The approach described above could be applied to other picornaviruses, but for other RNA viruses, it is necessary to first identify the key amino acid residues whose replacement would lead to reduced polymerase error rates. In September 2011, a study published by scientists at the Institut Pasteur in Paris, led by Lark L. Coffey, described the successful attenuation of chikungunya virus arbovirus (CHIKV) by replacing one AK in the polymerase chain, leading to a reduction in error rate comparable in percentage to the study on poliovirus. The experiment was performed in a natural model of infection - transmission from mosquito to a vertebrate mouse, which naturally expresses receptors for this virus. The authors further hypothesised that similar results could be achieved with other arboviruses and could lead to the development of genetically stable vaccines, thus preventing millions of human infections per year with CHIKV.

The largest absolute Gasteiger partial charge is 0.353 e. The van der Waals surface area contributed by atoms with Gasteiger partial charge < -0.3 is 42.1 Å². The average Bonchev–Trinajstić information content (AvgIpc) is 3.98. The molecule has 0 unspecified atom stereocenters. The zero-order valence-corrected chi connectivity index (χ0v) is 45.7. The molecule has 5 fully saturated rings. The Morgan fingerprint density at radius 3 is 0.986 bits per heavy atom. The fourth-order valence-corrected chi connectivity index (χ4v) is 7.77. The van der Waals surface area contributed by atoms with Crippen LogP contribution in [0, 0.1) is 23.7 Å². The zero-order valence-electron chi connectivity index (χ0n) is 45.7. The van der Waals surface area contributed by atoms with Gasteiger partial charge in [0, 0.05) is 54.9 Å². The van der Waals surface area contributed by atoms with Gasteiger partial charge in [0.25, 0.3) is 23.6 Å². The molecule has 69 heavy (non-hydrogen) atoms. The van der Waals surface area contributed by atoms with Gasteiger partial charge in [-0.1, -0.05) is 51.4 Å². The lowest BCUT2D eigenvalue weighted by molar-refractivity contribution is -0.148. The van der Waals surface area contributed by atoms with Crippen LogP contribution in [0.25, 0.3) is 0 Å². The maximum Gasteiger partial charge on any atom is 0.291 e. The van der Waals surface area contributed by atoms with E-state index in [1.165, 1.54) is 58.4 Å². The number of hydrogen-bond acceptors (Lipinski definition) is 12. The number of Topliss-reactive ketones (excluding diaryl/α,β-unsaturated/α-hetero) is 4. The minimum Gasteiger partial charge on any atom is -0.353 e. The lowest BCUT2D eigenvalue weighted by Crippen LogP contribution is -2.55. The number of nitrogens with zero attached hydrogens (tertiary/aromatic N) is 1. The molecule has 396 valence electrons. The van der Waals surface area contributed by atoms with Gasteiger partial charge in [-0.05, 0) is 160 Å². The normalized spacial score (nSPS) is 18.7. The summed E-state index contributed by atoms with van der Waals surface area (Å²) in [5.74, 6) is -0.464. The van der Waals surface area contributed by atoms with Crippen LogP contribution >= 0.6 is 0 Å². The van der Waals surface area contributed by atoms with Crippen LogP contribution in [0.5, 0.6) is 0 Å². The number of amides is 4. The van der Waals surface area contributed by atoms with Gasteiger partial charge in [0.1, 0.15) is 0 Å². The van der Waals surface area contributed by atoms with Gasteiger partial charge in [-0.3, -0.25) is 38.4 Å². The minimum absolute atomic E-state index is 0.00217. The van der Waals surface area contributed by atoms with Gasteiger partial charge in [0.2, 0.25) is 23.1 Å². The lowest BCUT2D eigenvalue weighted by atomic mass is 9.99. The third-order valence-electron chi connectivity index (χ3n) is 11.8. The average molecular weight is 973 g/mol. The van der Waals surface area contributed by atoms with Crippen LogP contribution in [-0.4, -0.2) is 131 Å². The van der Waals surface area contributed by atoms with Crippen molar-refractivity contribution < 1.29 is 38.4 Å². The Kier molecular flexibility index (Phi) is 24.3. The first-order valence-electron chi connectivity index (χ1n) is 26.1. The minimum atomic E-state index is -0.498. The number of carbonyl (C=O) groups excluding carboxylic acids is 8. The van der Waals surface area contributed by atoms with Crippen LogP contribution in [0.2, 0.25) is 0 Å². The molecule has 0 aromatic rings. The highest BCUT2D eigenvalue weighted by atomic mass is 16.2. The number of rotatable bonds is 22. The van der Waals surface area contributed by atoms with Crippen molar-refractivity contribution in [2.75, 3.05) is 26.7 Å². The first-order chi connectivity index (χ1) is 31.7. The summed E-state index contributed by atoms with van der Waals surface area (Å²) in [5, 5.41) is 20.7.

Other new methods allow for the production of attenuated strains by inserting synonymous codons into the genome, but these are less preferred by the host cell, thus increasing translation time and producing fewer viral progeny - the virus is strongly attenuated without affecting immunogenicity and is genetically stable.

By inserting a sequence binding a specific miRNA into the virus genome, translation of a specific gene or the entire genome can be stopped by binding a complementary miRNA expressed by the host cell. This principle is the normal regulatory pathway by which the cell regulates gene production, but it runs into problems in its use for attenuation in that the insertion miRNA sequence is transcribed only in certain tissues and can accumulate mutations.

Another method uses zinc fingers, specific DNA-binding domains that can serve as negative transcription factors or, by fusing with nuclease, can cleave a specific stretch of viral DNA. Their use is limited to non-integrating DNA viruses, as excision of integrated viral DNA could lead to chromosomal breaks in the host DNA.

Use of attenuated vaccines in the Czech Republic[edit | edit source]